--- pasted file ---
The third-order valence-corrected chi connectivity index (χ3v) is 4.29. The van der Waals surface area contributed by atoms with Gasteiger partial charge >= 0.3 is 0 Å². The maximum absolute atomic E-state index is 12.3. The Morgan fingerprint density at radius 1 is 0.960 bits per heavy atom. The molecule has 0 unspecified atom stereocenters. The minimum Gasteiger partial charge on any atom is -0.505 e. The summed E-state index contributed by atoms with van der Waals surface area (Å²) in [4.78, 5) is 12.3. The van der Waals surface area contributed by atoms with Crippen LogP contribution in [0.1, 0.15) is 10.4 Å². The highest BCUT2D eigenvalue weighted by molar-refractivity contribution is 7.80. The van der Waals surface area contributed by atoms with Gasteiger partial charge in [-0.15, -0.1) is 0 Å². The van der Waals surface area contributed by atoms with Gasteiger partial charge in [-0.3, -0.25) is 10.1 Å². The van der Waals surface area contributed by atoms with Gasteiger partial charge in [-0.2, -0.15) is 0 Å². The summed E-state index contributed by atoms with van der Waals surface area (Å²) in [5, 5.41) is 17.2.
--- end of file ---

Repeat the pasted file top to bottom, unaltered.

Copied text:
The third-order valence-corrected chi connectivity index (χ3v) is 4.29. The van der Waals surface area contributed by atoms with Gasteiger partial charge >= 0.3 is 0 Å². The maximum absolute atomic E-state index is 12.3. The Morgan fingerprint density at radius 1 is 0.960 bits per heavy atom. The molecule has 0 unspecified atom stereocenters. The minimum Gasteiger partial charge on any atom is -0.505 e. The summed E-state index contributed by atoms with van der Waals surface area (Å²) in [4.78, 5) is 12.3. The van der Waals surface area contributed by atoms with Crippen LogP contribution in [0.1, 0.15) is 10.4 Å². The highest BCUT2D eigenvalue weighted by molar-refractivity contribution is 7.80. The van der Waals surface area contributed by atoms with Gasteiger partial charge in [-0.15, -0.1) is 0 Å². The van der Waals surface area contributed by atoms with Gasteiger partial charge in [-0.3, -0.25) is 10.1 Å². The van der Waals surface area contributed by atoms with Gasteiger partial charge in [-0.2, -0.15) is 0 Å². The summed E-state index contributed by atoms with van der Waals surface area (Å²) in [5, 5.41) is 17.2.